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Management Side
Leaders and pseudo-leaders
A wise man once said if your actions inspire others to dream more, learn more, do more and become more--you are a leader.

The person who said it was John Quincy Adams, the sixth president of the United States. Adams is often regarded as one of the greatest diplomats in U.S. history.

When we think of some of the mentors we've had during our careers, people whom we respect and hold in high esteem, we probably think of those who fit Adams' description of a leader to a T.

In fact, we should all strive to be the type of leader who inspires others to dream more, learn more, do more and become more. That should be a goal and priority in our careers.

All too often, however, we see folks in leadership positions or positions of authority who not only do not strive to help others better themselves and therefore improve a business or company, they actually go out of their way to keep people from doing more and becoming more - thus hindering the organization that issues the paychecks.

Unfortunately, there are a lot of these folks out there in the business world, and in many cases, they've been in their current positions for years and years. Often, they fly under the radar with upper management when it comes to their devious actions.

How can this be, pray tell?

Glad you asked.

More often than not, these so-called "leaders" are two-faced - they'll kiss up to management, and everyone above them, and then turn around and make life miserable for any direct report they perceive as intelligent and highly motivated.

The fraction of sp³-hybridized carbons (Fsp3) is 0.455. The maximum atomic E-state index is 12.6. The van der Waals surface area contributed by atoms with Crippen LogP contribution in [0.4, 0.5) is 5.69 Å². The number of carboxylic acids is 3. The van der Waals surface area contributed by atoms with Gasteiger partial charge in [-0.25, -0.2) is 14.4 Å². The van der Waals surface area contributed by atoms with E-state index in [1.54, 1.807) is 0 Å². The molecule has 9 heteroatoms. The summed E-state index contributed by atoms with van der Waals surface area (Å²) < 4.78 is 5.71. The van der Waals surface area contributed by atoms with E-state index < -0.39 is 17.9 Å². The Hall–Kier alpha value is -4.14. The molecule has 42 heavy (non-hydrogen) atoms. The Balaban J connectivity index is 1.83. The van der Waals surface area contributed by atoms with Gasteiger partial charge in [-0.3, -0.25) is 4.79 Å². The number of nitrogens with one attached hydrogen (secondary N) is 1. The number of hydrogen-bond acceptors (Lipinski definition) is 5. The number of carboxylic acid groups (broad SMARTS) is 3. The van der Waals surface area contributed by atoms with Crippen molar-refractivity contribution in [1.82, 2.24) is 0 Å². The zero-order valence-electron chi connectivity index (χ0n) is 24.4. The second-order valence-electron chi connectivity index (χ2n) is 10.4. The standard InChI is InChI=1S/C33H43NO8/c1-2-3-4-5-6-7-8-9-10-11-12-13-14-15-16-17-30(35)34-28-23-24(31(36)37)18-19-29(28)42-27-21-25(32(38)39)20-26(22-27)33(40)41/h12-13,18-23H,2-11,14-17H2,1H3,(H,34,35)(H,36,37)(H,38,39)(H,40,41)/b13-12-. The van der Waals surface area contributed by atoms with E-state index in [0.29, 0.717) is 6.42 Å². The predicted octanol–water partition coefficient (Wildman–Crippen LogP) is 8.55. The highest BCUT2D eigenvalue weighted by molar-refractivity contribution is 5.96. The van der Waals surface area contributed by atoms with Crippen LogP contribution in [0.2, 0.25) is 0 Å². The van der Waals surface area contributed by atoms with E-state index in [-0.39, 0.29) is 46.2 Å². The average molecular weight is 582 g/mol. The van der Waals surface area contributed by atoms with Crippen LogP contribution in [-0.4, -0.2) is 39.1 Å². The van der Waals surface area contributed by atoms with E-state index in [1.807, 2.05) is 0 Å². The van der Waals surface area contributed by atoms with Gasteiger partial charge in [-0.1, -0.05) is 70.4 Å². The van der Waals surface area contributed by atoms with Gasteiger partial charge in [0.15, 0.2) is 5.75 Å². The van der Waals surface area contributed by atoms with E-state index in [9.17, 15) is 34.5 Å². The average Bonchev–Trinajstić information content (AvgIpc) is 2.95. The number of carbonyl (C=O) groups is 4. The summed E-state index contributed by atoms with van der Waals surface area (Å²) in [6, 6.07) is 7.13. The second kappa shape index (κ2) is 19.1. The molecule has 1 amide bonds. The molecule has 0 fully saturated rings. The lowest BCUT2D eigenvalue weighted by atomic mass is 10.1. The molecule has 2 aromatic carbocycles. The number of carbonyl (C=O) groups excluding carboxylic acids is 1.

There are several possible reasons they do this, but more often than not, it's a behavior motivated purely and entirely by jealousy.

Simply put, they see their targets as threats. They don't want anyone under them to show them up or expose them for what they really are.

They don't want anyone above them to see what a dedicated, hard worker John is and how talented and knowledgeable Jane is, so they make life difficult for both John and Jane. Conversely, they are "great bosses" to everyone else, or at least everyone who is the opposite of John and Jane and who blissfully wallows in the stagnant pool of mediocrity and apathy.
These types of leaders are among the worst a company can have.

That's because they are not leaders at all. They are pseudo-leaders, and they need to be eradicated.

Of course, that's much easier said than done. After all, if these people report to you, you only see the side that is buttering you up incessantly.

So how can you tell?

People come and people go. Turnover is part of any business. But if you see a lot of hard-working, talented people jumping ship on a regular basis while the lifers and their entourages drone on year after year, you may well have a pseudo-leader in your midst who is slowly, but surely, dragging morale and the company down.

Steve Jobs once said, "Be a yardstick of quality. Some people aren't used to an environment where excellence is expected."

When it comes to these pseudo-leaders, excellence is not only not expected--it's not tolerated.

Be a yardstick of quality. Reward hard work, excellence and integrity. Smoke out the pseudo-leaders and send them packing.

The sooner, the better...

Steve Roush is Vice President, Content Channels and in charge of the International Desk at Paperitalo Publications. He can be reached by email at steve.roush@taii.com.
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